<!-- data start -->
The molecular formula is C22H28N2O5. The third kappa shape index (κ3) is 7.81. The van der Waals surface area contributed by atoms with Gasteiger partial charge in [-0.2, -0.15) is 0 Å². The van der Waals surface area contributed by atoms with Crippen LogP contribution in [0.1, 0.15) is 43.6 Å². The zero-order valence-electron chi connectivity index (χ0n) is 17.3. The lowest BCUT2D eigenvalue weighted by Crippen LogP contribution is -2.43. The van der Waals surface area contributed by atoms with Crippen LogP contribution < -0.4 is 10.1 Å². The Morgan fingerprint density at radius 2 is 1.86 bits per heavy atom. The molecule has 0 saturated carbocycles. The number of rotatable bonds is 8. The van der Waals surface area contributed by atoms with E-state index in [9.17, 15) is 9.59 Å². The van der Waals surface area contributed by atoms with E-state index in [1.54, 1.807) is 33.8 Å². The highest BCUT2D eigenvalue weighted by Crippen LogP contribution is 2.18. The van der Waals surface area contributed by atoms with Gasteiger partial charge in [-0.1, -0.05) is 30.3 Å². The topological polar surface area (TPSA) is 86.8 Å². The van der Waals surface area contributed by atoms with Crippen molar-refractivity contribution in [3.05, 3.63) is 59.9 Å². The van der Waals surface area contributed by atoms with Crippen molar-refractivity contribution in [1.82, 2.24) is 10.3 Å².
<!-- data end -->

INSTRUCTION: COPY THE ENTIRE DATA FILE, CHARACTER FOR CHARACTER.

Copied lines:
The molecular formula is C22H28N2O5. The third kappa shape index (κ3) is 7.81. The van der Waals surface area contributed by atoms with Gasteiger partial charge in [-0.2, -0.15) is 0 Å². The van der Waals surface area contributed by atoms with Crippen LogP contribution in [0.1, 0.15) is 43.6 Å². The zero-order valence-electron chi connectivity index (χ0n) is 17.3. The lowest BCUT2D eigenvalue weighted by Crippen LogP contribution is -2.43. The van der Waals surface area contributed by atoms with Crippen LogP contribution < -0.4 is 10.1 Å². The Morgan fingerprint density at radius 2 is 1.86 bits per heavy atom. The molecule has 0 saturated carbocycles. The number of rotatable bonds is 8. The van der Waals surface area contributed by atoms with E-state index in [9.17, 15) is 9.59 Å². The van der Waals surface area contributed by atoms with E-state index in [1.54, 1.807) is 33.8 Å². The highest BCUT2D eigenvalue weighted by Crippen LogP contribution is 2.18. The van der Waals surface area contributed by atoms with Gasteiger partial charge in [-0.1, -0.05) is 30.3 Å². The topological polar surface area (TPSA) is 86.8 Å². The van der Waals surface area contributed by atoms with Crippen molar-refractivity contribution in [3.05, 3.63) is 59.9 Å². The van der Waals surface area contributed by atoms with Crippen molar-refractivity contribution in [1.82, 2.24) is 10.3 Å².